But within a short time, the images had been distilled to a handful of stills of the two prime suspects. These showed — or seemed to show — the suspects in the Marathon crowd, carrying their sinister parcels in backpacks and then, having presumably deposited them, blithely walking away.
They had the arbitrary cropping and flickering pulse of certain kinds of street photography. If they were remarkable for one thing, it was the aura of callow unconcern that seemed to emanate from the two capped figures.
Who knows if this emanation is an innate property of all snapshots and security footage, or if it was truly given off by the suspects themselves? It was certainly hard not to project it onto them. In their caps, they looked unlikely, at best. They weren’t even adequately disguised.
Either way, the tension between their appearance of cool disregard and our retrospective suspicion of appallingly sinister intent made the images disturbing.
Police released them to the public in a reluctant roll of the dice three days after the bombings. They knew these photographs would most likely tip the suspects off. What they couldn’t have known was how much chaos would ensue: a murdered MIT security officer, a carjacking, a terrifying shoot-out, a capture, one suspect’s death, a getaway, a regional lockdown, and, finally, thermal images of a teenage male huddled inside a boat in Watertown.
In art, people routinely talk about colors being “warm” or “cool.” Whole images, in a different sense, can have a “warm” or “cool” affect. Unleashed emotions are warm, or hot. Restraint and deliberation tend to be cool. Great art — a Jackson Pollock drip painting, for instance, or a portrait by Ingres — often sustains a volatile tension between the two.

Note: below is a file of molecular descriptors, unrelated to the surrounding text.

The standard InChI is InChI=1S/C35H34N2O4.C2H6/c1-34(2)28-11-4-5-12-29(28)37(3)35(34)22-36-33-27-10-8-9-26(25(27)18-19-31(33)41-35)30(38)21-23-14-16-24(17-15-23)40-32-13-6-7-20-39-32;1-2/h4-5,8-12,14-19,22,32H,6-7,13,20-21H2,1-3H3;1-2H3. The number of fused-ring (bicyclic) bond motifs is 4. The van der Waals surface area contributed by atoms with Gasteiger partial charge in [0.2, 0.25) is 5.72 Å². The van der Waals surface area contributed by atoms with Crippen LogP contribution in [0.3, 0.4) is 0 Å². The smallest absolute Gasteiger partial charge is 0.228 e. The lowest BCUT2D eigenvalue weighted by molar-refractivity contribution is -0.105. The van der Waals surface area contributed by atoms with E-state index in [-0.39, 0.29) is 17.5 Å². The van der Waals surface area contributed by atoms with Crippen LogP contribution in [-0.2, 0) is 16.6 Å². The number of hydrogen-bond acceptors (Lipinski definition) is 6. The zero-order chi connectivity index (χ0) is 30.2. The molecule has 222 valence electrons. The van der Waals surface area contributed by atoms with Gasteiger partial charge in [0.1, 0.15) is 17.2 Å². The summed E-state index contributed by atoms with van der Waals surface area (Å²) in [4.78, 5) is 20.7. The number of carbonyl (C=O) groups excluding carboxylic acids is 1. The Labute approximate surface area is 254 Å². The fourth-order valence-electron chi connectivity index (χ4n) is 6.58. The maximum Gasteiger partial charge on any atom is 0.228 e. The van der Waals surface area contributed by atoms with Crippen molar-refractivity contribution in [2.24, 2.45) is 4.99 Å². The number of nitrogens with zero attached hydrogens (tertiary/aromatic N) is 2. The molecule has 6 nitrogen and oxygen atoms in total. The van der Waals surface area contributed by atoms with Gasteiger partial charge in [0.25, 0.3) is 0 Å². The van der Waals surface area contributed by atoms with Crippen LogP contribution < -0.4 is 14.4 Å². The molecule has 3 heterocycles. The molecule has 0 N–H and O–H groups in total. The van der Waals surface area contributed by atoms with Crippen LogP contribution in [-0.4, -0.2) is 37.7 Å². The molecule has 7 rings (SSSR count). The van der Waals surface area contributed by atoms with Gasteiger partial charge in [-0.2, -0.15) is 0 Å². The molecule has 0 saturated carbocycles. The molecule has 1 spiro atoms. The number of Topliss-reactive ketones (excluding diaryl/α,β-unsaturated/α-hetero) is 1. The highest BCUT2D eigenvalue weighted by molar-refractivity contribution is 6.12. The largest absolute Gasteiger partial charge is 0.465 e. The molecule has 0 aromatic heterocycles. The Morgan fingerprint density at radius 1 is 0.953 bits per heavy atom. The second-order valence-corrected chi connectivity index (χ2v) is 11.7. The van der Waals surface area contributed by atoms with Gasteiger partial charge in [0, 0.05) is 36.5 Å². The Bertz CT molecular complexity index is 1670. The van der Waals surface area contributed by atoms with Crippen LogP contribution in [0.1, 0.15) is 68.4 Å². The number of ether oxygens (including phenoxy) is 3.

Scientific imagery is inevitably cool, even if its subject — a baby in utero, a nuclear explosion — is emotionally hot. But what happens when the instrument producing such imagery is literally detecting heat — is giving us the clear outlines of a warmblooded human animal hiding in someone’s backyard?
And what happens when that person is believed to be a callous murderer, yet to be brought to justice?
We might want to ask troopers Mathurin and Fairchild, who were seeing these images in real time. With their helicopter’s fuel reserves running down, this strange film must have unfolded incredibly slowly for them. Whatever was happening (was the suspect preparing to come out firing? Would he blow himself up? Would he shoot at them?) must have seemed to be taking forever to happen. (Later, Fairchild’s colleagues praised him “for his cool performance in what was a very hot, and very fluid situation.”)
Seeing these thermal images, I was reminded of Don DeLillo, writing about the experience of watching video artist Douglas Gordon’s radically slowed-down version of the shower scene in Hitchcock’s “Psycho.” What he saw, wrote DeLillo, was “something near to elemental life; a thing receding into its drugged parts. Janet Leigh in the detailed process of not knowing what is about to happen to her.”
That, in a way, is how it felt after a week of high drama and a long day of “sheltering in place” — everything suddenly narrowing to this tiny glow, this “heat signature,” like the small, lingering square of light you see on old TV sets after they have been switched off. A thing “receding into its drugged parts.”
“Jahar man if u can read this just turn urself in for the sake of ur parents,” one friend texted the fleeing suspect that day. It was too late.
In the end, these images are, perhaps, not “like” or “unlike” anything. Yet the more they resist interpretation, the more mesmerizing they become. They are a disturbing amalgam of fiction and hyperreality, of the shadows in Plato’s cave and Superman’s X-ray vision.
Certainly, they make you wonder, as you drive through the quiet streets of Watertown, or Newton, or Arlington, or Jamaica Plain, if it will be possible soon to return to normality, to what DeLillo called “the strange bright fact that breathes and eats out there, the thing that’s not the movies.”